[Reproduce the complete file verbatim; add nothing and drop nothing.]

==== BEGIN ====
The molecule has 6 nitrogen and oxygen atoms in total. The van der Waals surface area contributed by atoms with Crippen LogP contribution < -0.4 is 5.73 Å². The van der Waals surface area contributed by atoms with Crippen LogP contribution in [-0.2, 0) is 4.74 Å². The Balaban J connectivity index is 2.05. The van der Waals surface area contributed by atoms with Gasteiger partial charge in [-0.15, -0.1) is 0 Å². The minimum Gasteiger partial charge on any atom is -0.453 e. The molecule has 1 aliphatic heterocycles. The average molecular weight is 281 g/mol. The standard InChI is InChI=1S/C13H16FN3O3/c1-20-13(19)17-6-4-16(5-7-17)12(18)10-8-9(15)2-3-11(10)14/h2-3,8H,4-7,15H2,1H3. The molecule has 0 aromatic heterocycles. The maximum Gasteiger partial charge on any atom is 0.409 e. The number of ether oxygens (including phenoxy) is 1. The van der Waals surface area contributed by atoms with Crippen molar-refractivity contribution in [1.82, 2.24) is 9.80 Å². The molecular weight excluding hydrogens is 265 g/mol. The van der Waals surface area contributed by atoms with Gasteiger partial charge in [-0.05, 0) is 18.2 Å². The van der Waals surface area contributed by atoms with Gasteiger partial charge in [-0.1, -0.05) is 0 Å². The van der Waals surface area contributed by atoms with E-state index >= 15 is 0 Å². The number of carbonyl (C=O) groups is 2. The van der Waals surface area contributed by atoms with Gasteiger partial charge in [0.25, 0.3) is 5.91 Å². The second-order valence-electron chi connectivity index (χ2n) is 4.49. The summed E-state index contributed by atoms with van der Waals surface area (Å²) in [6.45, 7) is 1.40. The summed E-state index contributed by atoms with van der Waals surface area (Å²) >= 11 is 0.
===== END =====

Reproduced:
The molecule has 6 nitrogen and oxygen atoms in total. The van der Waals surface area contributed by atoms with Crippen LogP contribution < -0.4 is 5.73 Å². The van der Waals surface area contributed by atoms with Crippen LogP contribution in [-0.2, 0) is 4.74 Å². The Balaban J connectivity index is 2.05. The van der Waals surface area contributed by atoms with Gasteiger partial charge in [-0.15, -0.1) is 0 Å². The minimum Gasteiger partial charge on any atom is -0.453 e. The molecule has 1 aliphatic heterocycles. The average molecular weight is 281 g/mol. The standard InChI is InChI=1S/C13H16FN3O3/c1-20-13(19)17-6-4-16(5-7-17)12(18)10-8-9(15)2-3-11(10)14/h2-3,8H,4-7,15H2,1H3. The molecule has 0 aromatic heterocycles. The maximum Gasteiger partial charge on any atom is 0.409 e. The number of ether oxygens (including phenoxy) is 1. The van der Waals surface area contributed by atoms with Crippen molar-refractivity contribution in [1.82, 2.24) is 9.80 Å². The molecular weight excluding hydrogens is 265 g/mol. The van der Waals surface area contributed by atoms with Gasteiger partial charge in [-0.05, 0) is 18.2 Å². The van der Waals surface area contributed by atoms with Gasteiger partial charge in [-0.1, -0.05) is 0 Å². The van der Waals surface area contributed by atoms with E-state index >= 15 is 0 Å². The number of carbonyl (C=O) groups is 2. The van der Waals surface area contributed by atoms with Gasteiger partial charge in [0.25, 0.3) is 5.91 Å². The second-order valence-electron chi connectivity index (χ2n) is 4.49. The summed E-state index contributed by atoms with van der Waals surface area (Å²) in [6.45, 7) is 1.40. The summed E-state index contributed by atoms with van der Waals surface area (Å²) >= 11 is 0.